Monday, February 27, 2012

Africa and the Nuclear Non-Proliferation Treaty

Noel Stott, Senior Research Fellow, Transnational Threats and International Crime, ISS Pretoria

In May 2012, the first in a series of three preparatory committee meetings for the 2015 Review Conference of the Treaty on the Non-Proliferation of Nuclear Weapons (NPT) will be held in Vienna, Austria.

In 2010, African States Parties to the NPT praised the fact that 190 States were able to adopt a final document at its 8th Review Conference held at the United Nations (UN) Headquarters in New York from 3 – 28 May. Of the previous seven review conferences, only three have managed to adopt a final consensus document: in 1985, 1995, and 2000. The document consists of a 64-step action plan and the Conference President’s interpretation of States Parties’ review of each article of the NPT.

The NPT, which entered into force in 1970 and was extended indefinitely in 1995, is based on three mutually reinforcing pillars: to prevent the spread of nuclear weapons and weapons technology, to further the goal of achieving nuclear disarmament and general and complete disarmament, and to preserve the right of states to the peaceful uses of nuclear science and technology. As such, it presently represents the only binding commitment in a multilateral treaty to the goal of nuclear disarmament – a vision shared by many of an eventual world without nuclear weapons – given that the threat of use or actual use of nuclear weapons, either by design or by accident, continues to be one of the most fundamental threats to global human and environmental security.

Although the Review Conference did produce a final document, many compromises were made, especially by Non-Nuclear Weapon States and specifically by members of the Non-Aligned Movement, including all African States. As a result, the Non-Aligned Movement has promised to maintain pressure on the Nuclear Weapon States to make real progress in eliminating their nuclear arsenals over the next few years and to “vigorously pursue” a world free from nuclear weapons by the year 2025.

As a lead up to the upcoming meetings in Vienna, in May and to continue to ensure that African States build on the momentum created by the 2010 Review Conference, the Institute for Security Studies (ISS) and Wilton Park, which is considered one of the world’s leading institutions for in-depth discussion of international policy issues and challenges will be co-hosting a Conference titled ‘Africa and the Nuclear Non-Proliferation Regime’ outside Pretoria, South Africa from 4 to 7 March 2012.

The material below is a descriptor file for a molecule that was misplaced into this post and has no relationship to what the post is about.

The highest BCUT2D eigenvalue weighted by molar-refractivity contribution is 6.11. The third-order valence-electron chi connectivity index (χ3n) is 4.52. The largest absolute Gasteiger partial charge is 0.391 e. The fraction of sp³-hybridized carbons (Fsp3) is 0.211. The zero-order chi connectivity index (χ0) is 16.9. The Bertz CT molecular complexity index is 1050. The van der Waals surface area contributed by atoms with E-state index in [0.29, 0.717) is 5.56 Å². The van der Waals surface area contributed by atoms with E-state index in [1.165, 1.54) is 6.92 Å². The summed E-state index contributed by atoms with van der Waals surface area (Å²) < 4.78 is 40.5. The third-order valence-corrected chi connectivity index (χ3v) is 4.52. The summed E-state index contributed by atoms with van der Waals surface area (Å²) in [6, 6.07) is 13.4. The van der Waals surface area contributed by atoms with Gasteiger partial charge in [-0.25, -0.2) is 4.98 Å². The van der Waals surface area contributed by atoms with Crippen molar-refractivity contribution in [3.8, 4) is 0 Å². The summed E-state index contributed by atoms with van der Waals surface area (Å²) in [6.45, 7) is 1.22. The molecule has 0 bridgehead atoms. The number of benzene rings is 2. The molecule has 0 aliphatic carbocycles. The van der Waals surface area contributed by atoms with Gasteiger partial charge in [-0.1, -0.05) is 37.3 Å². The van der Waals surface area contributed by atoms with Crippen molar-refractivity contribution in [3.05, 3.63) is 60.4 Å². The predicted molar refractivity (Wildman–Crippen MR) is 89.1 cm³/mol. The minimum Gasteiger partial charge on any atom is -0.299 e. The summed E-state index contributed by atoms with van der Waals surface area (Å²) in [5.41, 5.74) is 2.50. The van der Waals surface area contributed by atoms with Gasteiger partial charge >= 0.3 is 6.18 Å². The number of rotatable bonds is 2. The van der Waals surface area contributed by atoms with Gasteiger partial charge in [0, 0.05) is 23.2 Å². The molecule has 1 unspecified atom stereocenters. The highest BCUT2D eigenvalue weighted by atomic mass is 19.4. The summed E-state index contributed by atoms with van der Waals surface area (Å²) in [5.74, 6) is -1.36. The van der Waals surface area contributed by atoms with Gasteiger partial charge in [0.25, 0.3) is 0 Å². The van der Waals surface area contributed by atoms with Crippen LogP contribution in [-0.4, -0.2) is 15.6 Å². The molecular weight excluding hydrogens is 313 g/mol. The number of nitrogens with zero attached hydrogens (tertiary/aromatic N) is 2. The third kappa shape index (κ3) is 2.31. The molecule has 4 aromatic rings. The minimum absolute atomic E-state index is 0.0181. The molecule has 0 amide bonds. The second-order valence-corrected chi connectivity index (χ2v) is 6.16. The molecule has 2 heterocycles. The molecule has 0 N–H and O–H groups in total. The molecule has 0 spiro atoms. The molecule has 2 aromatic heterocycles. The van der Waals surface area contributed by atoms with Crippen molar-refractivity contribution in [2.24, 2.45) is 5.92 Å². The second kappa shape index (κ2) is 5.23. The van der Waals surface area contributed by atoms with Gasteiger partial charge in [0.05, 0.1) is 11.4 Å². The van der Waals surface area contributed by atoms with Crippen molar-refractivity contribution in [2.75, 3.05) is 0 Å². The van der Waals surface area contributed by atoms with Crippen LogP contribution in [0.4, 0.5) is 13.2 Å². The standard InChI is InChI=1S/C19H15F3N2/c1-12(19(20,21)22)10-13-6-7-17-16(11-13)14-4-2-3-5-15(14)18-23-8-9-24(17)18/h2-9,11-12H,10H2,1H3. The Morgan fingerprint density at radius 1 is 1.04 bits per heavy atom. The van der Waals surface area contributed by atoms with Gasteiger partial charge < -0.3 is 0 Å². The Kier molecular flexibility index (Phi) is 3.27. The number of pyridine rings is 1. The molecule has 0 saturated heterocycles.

The conference objectives are to assess the present and future role of Africa in the nuclear non-proliferation regime and the prospects for a more co-ordinated policy in light of the current NPT Review Cycle, the need for increased technical co-operation and assistance, the imperative to prevent toxic dumping in Africa and the need to enhance the role of African States in disarmament and non-proliferation initiatives more generally. Often perceived as marginal to the steps needed for total nuclear weapon disarmament, having declared the continent and its associated islands a nuclear weapon-free zone in 1996, Africa makes up almost a third of all NPT States. As such, African States have a crucial role in advocating for the need forall to take the necessary steps in achieving the ultimate goal of a world entirely free of nuclear weapons, while all should also be ‘allowed to enjoy the use of nuclear energy for peaceful purposes’ – as Tanzania argued at the 2010 Review Conference.

Only by strengthening the capacity of African states to participate in the 2012-2015 review cycle and the development of an African programme to implement the 64-point action plan, can we build on the momentum created by the success of the 2010 NPT Review Conference and thus fully participate in making sure that nuclear weapons are forever relegated to history’s dustbin

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